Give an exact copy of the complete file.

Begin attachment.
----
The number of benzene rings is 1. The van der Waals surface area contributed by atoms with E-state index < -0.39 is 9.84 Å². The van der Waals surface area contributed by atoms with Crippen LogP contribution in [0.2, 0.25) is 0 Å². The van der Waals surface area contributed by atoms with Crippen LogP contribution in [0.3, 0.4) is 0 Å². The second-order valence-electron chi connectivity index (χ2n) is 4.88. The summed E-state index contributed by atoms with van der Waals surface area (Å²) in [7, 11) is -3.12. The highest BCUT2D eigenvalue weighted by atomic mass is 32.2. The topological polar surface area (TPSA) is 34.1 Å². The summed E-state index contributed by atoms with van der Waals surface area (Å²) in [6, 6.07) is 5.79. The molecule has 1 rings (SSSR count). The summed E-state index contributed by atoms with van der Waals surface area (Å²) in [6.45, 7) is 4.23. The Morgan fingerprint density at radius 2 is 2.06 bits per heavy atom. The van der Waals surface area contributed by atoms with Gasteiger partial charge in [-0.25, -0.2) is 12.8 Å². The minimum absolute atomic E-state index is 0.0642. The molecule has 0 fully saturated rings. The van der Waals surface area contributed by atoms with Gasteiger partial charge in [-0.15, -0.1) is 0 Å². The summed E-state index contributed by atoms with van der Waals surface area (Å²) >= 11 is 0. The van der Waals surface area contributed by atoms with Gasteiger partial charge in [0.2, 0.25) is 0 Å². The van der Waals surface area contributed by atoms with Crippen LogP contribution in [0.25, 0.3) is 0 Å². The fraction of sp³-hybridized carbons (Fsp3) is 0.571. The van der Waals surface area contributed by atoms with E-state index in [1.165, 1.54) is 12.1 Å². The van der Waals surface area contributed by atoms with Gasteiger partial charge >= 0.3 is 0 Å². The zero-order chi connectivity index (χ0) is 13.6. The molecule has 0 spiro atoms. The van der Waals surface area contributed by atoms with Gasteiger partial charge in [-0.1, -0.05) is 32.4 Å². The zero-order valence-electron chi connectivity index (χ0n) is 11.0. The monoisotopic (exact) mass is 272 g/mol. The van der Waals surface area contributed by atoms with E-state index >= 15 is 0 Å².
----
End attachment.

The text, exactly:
The number of benzene rings is 1. The van der Waals surface area contributed by atoms with E-state index < -0.39 is 9.84 Å². The van der Waals surface area contributed by atoms with Crippen LogP contribution in [0.2, 0.25) is 0 Å². The van der Waals surface area contributed by atoms with Crippen LogP contribution in [0.3, 0.4) is 0 Å². The second-order valence-electron chi connectivity index (χ2n) is 4.88. The summed E-state index contributed by atoms with van der Waals surface area (Å²) in [7, 11) is -3.12. The highest BCUT2D eigenvalue weighted by atomic mass is 32.2. The topological polar surface area (TPSA) is 34.1 Å². The summed E-state index contributed by atoms with van der Waals surface area (Å²) in [6, 6.07) is 5.79. The molecule has 1 rings (SSSR count). The summed E-state index contributed by atoms with van der Waals surface area (Å²) in [6.45, 7) is 4.23. The Morgan fingerprint density at radius 2 is 2.06 bits per heavy atom. The van der Waals surface area contributed by atoms with Gasteiger partial charge in [-0.25, -0.2) is 12.8 Å². The minimum absolute atomic E-state index is 0.0642. The molecule has 0 fully saturated rings. The van der Waals surface area contributed by atoms with Gasteiger partial charge in [-0.15, -0.1) is 0 Å². The summed E-state index contributed by atoms with van der Waals surface area (Å²) >= 11 is 0. The van der Waals surface area contributed by atoms with Gasteiger partial charge in [0.2, 0.25) is 0 Å². The van der Waals surface area contributed by atoms with Crippen LogP contribution in [0.25, 0.3) is 0 Å². The fraction of sp³-hybridized carbons (Fsp3) is 0.571. The van der Waals surface area contributed by atoms with E-state index in [1.165, 1.54) is 12.1 Å². The van der Waals surface area contributed by atoms with Gasteiger partial charge >= 0.3 is 0 Å². The zero-order chi connectivity index (χ0) is 13.6. The molecule has 0 spiro atoms. The van der Waals surface area contributed by atoms with Gasteiger partial charge in [-0.1, -0.05) is 32.4 Å². The zero-order valence-electron chi connectivity index (χ0n) is 11.0. The monoisotopic (exact) mass is 272 g/mol. The van der Waals surface area contributed by atoms with E-state index >= 15 is 0 Å².